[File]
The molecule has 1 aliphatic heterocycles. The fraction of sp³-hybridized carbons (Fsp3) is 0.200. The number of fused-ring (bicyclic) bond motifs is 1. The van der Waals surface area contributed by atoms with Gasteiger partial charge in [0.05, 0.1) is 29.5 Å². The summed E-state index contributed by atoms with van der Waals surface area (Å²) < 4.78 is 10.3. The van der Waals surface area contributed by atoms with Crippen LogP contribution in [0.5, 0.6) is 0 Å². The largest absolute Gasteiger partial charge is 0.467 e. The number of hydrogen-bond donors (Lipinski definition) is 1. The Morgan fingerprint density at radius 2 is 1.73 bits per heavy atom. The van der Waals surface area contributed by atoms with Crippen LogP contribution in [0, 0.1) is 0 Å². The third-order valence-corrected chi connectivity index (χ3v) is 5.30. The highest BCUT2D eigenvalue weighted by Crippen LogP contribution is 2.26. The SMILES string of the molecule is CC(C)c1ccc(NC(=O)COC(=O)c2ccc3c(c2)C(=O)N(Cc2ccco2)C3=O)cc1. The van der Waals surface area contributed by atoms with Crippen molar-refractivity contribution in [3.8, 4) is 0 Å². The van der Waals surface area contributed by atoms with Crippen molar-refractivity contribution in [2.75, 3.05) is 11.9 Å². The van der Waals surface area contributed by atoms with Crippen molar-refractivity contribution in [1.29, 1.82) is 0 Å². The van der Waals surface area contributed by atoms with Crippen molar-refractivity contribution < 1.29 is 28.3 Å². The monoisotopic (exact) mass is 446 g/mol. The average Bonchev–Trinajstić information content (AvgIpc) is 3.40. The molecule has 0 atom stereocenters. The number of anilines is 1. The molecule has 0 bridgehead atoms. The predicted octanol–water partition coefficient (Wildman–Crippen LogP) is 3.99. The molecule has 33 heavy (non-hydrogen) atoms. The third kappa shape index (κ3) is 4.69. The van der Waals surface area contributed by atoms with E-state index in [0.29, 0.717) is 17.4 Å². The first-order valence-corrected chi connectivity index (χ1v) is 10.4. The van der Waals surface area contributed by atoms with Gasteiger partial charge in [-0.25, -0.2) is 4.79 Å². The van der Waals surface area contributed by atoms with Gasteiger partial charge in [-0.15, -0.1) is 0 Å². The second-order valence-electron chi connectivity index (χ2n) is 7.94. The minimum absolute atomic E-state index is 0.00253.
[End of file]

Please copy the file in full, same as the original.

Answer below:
The molecule has 1 aliphatic heterocycles. The fraction of sp³-hybridized carbons (Fsp3) is 0.200. The number of fused-ring (bicyclic) bond motifs is 1. The van der Waals surface area contributed by atoms with Gasteiger partial charge in [0.05, 0.1) is 29.5 Å². The summed E-state index contributed by atoms with van der Waals surface area (Å²) < 4.78 is 10.3. The van der Waals surface area contributed by atoms with Crippen LogP contribution in [0.5, 0.6) is 0 Å². The largest absolute Gasteiger partial charge is 0.467 e. The number of hydrogen-bond donors (Lipinski definition) is 1. The Morgan fingerprint density at radius 2 is 1.73 bits per heavy atom. The van der Waals surface area contributed by atoms with Crippen LogP contribution in [0, 0.1) is 0 Å². The third-order valence-corrected chi connectivity index (χ3v) is 5.30. The highest BCUT2D eigenvalue weighted by Crippen LogP contribution is 2.26. The SMILES string of the molecule is CC(C)c1ccc(NC(=O)COC(=O)c2ccc3c(c2)C(=O)N(Cc2ccco2)C3=O)cc1. The van der Waals surface area contributed by atoms with Crippen molar-refractivity contribution in [3.8, 4) is 0 Å². The van der Waals surface area contributed by atoms with Crippen molar-refractivity contribution in [2.75, 3.05) is 11.9 Å². The van der Waals surface area contributed by atoms with Crippen molar-refractivity contribution in [1.29, 1.82) is 0 Å². The van der Waals surface area contributed by atoms with Crippen molar-refractivity contribution < 1.29 is 28.3 Å². The monoisotopic (exact) mass is 446 g/mol. The average Bonchev–Trinajstić information content (AvgIpc) is 3.40. The molecule has 0 atom stereocenters. The number of anilines is 1. The molecule has 0 bridgehead atoms. The predicted octanol–water partition coefficient (Wildman–Crippen LogP) is 3.99. The molecule has 33 heavy (non-hydrogen) atoms. The third kappa shape index (κ3) is 4.69. The van der Waals surface area contributed by atoms with E-state index in [0.29, 0.717) is 17.4 Å². The first-order valence-corrected chi connectivity index (χ1v) is 10.4. The van der Waals surface area contributed by atoms with Gasteiger partial charge in [-0.25, -0.2) is 4.79 Å². The van der Waals surface area contributed by atoms with Gasteiger partial charge in [-0.15, -0.1) is 0 Å². The second-order valence-electron chi connectivity index (χ2n) is 7.94. The minimum absolute atomic E-state index is 0.00253.